Many within the animal advocacy community are issuing harsh criticism of the ALF for choosing GCH as a target. Even those supporters brave enough to refuse to condemn occasional ALF vandalism feel like GCH was an unwarranted victim. If such acts are going to be carried out, they should be reserved for more worthy targets like slaughterhouses, pharmaceutical companies, butchers, hunting lodges, fishing boats, gun shops, etc. Such criticism fails to look at the plight of non-human animals in a nuanced fashion, however.
A similar intramovement debate surfaced earlier this year when animal rights group Direct Action Everywhere (DXE) repeatedly interrupted speeches by “progressive” politicians like Bernie Sanders and Hillary Clinton in an effort to raise awareness for the plight of animals. Why, critics asked, would the group not focus on right-wing politicians who are more obvious enemies of animals? (Leave aside for a moment the uniform awfulness with which all politicians on the Left and Right treat animals through their furtherance of neo-liberal, capitalist policies.) Through protests and direct action aimed at the left, groups like DXE and ALF reach people of a more open-minded, compassionate, dare I say progressive bent — targets who are more ripe for the picking.
While the effectiveness of the tactics themselves are up for debate, the fact remains that animal liberation is a message that’s more likely to resonate with folks on the left, more of whom are of a peace-loving disposition. Even if nobody at a Sanders or Clinton rally, or at GCH, is able to look beyond DXE’s or ALF’s actions and receive the underlying message, it’s very possible people indirectly connected with them might. Conversely, it’s far less likely “researchers” at animal testing labs, or deplorables at a Trump rally, are open to persuasion about animal justice.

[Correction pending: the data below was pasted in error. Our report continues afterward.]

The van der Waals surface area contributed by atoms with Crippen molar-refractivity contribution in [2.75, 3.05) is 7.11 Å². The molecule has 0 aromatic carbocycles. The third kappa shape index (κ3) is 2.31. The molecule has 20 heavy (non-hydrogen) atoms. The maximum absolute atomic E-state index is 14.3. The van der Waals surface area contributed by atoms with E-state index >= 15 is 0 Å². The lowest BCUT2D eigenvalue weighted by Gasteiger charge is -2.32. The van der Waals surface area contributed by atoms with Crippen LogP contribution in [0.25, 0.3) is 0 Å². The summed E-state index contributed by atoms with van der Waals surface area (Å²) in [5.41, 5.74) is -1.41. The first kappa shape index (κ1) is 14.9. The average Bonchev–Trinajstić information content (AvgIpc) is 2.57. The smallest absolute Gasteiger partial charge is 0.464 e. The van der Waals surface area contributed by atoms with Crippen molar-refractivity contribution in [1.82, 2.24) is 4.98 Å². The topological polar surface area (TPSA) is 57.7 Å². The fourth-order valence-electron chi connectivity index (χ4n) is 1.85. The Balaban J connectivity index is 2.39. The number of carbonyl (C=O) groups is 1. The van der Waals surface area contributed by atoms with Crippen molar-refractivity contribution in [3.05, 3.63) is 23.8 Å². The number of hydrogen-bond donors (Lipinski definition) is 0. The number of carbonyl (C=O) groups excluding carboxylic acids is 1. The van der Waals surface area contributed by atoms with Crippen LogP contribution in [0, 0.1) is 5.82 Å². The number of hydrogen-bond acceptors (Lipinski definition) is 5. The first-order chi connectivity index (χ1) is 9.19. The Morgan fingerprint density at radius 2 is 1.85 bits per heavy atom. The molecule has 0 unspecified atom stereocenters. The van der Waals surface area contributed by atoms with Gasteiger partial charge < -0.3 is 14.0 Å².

As a result of the vandalism, GCH supporters might begin to question their own relationship with animals and the unspeakable horrors that bring them to their dinner tables. They might ask themselves whether animal killing furthers GCH’s mission — to provide low-cost, healthy food to low-income members of the community. In the aftermath of the vandalism, GCH supporters might, for the first time, learn that an all-plant-based diet is more sustainable, affordable, and healthier than the ecologically destructive system of raising, killing and eating animals.
But back to tactics. For the animal liberation movement to be successful, there can be no options taken off the table, no perpetrators exempt from direct action. The targeting of an organization like GCH serves a different purpose than the targeting of one like Huntingdon Life Sciences. Those organizations play different roles in the oppression of animals, and the targeting of them and the reasons behind it must be understood in this context.